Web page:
Friday, February 18, 2011

Sometimes you just have to gloat about your place of business

The Neonatal Intensive Care Unit at Monroe Carell Jr. Children’s Hospital at Vanderbilt is one of the best in the nation. I was blessed to begin my nursing career here, and everything that we do continues to amaze me.

Vanderbilt was recently in the news for a ground breaking seven year study that we participated in. Our hospital along with the University of California San Francisco and Children's Hospital of Philadelphia offered a National Institutes of Health-funded trial, Management of Myelomeningocele Study (MOMS). In the trial, babies underwent fetal surgery to treat spina bifida, the most common birth defect in the central nervous system.

Fetal Surgery… before they are born.

Those individuals that are born with spinal bifida (myelomeningocele) are expected to encounter multiple hardships. From the time they are admitted, we expect to see them fall on a spectrum, experiencing fluid buildup on the brain (hydrocephalus) with brain herniation, possible lower extremity paralysis, inability to void, no control over bowels… the list goes on. 

This landmark trial allowed surgeons to correct the defect before the infant was born – allowing the child to continue to grow and heal while still in utero. The enrollment was actually halted because researchers at the study's three trial sites found the procedure demonstrated a SIGNFICANT  benefit over the current standard of care, surgical repair after birth and the surgeries needed to be moved out of that “trial” stage and offered as an option to families. (Trials have so much red tape!)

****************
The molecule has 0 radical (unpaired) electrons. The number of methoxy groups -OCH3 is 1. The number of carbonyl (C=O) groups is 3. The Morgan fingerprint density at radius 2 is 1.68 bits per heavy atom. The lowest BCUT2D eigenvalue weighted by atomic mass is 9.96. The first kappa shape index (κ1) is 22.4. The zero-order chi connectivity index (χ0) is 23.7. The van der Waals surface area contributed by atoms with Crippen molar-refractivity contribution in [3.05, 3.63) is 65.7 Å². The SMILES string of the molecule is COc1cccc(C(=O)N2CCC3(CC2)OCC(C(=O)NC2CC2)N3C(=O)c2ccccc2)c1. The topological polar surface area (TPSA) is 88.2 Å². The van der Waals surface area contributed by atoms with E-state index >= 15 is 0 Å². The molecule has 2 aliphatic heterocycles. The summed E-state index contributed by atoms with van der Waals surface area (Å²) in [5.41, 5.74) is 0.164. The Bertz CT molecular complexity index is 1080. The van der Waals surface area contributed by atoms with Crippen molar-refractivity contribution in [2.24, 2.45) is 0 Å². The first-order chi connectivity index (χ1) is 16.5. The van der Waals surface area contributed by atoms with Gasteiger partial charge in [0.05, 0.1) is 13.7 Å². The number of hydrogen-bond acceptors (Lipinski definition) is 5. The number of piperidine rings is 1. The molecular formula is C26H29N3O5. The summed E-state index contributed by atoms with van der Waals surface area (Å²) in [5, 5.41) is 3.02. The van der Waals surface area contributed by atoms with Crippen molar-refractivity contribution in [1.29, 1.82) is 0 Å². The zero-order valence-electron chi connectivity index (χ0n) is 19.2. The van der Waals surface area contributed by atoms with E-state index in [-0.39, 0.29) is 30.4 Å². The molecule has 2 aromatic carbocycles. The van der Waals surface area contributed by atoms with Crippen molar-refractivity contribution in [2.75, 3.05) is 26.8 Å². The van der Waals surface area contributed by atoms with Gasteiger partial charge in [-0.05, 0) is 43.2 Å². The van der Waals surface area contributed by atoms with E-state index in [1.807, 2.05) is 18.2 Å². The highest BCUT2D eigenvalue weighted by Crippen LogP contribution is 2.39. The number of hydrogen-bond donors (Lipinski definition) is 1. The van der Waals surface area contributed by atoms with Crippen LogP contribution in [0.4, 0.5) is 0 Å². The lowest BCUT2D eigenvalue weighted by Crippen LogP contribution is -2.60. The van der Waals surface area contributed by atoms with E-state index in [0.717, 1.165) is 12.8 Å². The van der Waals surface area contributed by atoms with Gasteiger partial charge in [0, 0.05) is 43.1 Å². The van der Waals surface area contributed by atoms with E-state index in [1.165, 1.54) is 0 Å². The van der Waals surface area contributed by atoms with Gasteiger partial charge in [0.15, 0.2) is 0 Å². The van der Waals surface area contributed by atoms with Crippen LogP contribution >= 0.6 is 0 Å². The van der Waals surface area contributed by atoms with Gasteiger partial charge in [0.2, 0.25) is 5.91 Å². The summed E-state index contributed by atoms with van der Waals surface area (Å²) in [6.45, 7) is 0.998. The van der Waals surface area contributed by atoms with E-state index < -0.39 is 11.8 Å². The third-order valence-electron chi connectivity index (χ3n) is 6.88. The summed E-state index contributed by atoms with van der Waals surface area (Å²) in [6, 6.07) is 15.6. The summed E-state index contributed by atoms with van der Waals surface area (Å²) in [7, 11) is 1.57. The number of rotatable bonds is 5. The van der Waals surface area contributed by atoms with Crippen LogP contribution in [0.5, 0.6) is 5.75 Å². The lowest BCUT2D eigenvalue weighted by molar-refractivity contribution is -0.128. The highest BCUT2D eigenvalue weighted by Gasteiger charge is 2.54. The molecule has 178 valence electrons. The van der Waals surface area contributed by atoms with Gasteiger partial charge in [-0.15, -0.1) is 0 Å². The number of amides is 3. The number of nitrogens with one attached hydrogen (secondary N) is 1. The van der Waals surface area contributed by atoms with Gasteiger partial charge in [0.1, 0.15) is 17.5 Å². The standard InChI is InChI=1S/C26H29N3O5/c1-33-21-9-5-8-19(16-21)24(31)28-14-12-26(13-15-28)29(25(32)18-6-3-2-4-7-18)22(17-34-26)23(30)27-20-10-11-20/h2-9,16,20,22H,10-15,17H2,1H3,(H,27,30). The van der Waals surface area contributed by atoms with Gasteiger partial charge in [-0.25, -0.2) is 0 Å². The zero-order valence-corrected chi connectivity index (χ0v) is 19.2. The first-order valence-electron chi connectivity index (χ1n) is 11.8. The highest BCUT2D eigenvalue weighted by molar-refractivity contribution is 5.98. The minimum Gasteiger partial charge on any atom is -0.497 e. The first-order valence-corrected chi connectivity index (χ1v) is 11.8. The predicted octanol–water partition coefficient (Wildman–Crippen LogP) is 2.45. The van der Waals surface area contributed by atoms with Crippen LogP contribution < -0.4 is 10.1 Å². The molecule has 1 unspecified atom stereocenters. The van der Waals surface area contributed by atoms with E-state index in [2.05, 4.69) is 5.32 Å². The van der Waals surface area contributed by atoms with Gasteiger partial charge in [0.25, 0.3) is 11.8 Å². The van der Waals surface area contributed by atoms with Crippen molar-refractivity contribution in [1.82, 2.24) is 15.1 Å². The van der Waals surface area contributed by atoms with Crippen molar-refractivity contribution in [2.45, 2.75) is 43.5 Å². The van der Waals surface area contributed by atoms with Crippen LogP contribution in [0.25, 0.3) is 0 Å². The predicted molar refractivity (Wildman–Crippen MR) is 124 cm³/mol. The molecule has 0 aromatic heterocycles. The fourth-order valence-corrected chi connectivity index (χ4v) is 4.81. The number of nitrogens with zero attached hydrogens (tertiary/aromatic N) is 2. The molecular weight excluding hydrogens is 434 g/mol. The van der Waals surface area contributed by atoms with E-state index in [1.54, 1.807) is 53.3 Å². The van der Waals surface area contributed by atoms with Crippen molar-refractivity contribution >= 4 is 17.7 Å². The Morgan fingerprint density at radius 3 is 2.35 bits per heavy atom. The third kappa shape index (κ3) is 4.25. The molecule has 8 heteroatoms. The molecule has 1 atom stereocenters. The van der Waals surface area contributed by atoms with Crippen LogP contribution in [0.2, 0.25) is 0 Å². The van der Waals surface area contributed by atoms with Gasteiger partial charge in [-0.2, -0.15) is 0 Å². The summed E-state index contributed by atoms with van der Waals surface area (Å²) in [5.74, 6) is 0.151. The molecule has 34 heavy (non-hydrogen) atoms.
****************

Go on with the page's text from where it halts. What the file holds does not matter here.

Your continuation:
(21 week old Baby Samuel after his repair surgery at Vanderbilt. He was born 15 weeks later. His parents said that it appears his brain herniation resolved before birth and at birth he was independently moving his legs and hips. It was said he caught the surgeon by surprise when he reached his hand through his mother's uterus and grabbed a hold of his finger.)

The findings from the sites were amazing. 90 percent of infants that were surgically repaired after birth are stricken with hydrocephalus and need surgical placement of a shunt to remove fluid buildup. (If the shunts fail or infection, it becomes a life – threatening situation. This is what brings the children back for multiple visits the hospital.) The MOMS trial found fetal surgery reduced the need for a shunt by almost 30 percent and significantly improved the child's chances of being able to walk. There was no increased risk of death for the baby or the mother when the fetal surgery group was compared with a group that received surgery after birth.


With the conclusion of the study, Vanderbilt is now immediately offering this procedure to patients with consultations already scheduled.

So proud. 

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Have a happy Friday everyone!!!

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